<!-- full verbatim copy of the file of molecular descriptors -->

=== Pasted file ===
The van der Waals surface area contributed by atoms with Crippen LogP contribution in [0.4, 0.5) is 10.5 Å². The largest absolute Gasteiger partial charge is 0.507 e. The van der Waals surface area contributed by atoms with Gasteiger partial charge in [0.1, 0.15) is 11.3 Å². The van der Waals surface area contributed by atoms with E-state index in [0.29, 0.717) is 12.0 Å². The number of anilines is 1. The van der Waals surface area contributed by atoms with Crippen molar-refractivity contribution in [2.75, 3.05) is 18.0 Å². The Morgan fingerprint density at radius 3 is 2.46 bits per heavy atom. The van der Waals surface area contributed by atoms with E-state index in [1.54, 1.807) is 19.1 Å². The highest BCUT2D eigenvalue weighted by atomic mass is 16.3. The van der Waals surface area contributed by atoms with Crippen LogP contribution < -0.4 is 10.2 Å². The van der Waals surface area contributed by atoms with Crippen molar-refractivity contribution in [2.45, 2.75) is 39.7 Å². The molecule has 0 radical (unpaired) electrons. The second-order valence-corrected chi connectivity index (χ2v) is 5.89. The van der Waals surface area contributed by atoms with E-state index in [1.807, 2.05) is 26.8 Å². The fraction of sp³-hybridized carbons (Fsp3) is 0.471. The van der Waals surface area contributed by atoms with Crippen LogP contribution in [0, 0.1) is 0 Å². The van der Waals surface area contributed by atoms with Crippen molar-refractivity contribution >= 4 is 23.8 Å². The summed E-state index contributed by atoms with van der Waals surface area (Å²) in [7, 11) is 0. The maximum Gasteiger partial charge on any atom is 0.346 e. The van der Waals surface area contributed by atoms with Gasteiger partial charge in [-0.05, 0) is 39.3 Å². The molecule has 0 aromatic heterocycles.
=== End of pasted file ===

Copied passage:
The van der Waals surface area contributed by atoms with Crippen LogP contribution in [0.4, 0.5) is 10.5 Å². The largest absolute Gasteiger partial charge is 0.507 e. The van der Waals surface area contributed by atoms with Gasteiger partial charge in [0.1, 0.15) is 11.3 Å². The van der Waals surface area contributed by atoms with E-state index in [0.29, 0.717) is 12.0 Å². The number of anilines is 1. The van der Waals surface area contributed by atoms with Crippen molar-refractivity contribution in [2.75, 3.05) is 18.0 Å². The Morgan fingerprint density at radius 3 is 2.46 bits per heavy atom. The van der Waals surface area contributed by atoms with E-state index in [1.54, 1.807) is 19.1 Å². The highest BCUT2D eigenvalue weighted by atomic mass is 16.3. The van der Waals surface area contributed by atoms with Crippen LogP contribution < -0.4 is 10.2 Å². The van der Waals surface area contributed by atoms with Crippen molar-refractivity contribution in [2.45, 2.75) is 39.7 Å². The molecule has 0 radical (unpaired) electrons. The second-order valence-corrected chi connectivity index (χ2v) is 5.89. The van der Waals surface area contributed by atoms with E-state index in [1.807, 2.05) is 26.8 Å². The fraction of sp³-hybridized carbons (Fsp3) is 0.471. The van der Waals surface area contributed by atoms with Crippen LogP contribution in [0, 0.1) is 0 Å². The van der Waals surface area contributed by atoms with Crippen molar-refractivity contribution >= 4 is 23.8 Å². The summed E-state index contributed by atoms with van der Waals surface area (Å²) in [7, 11) is 0. The maximum Gasteiger partial charge on any atom is 0.346 e. The van der Waals surface area contributed by atoms with Gasteiger partial charge in [-0.05, 0) is 39.3 Å². The molecule has 0 aromatic heterocycles.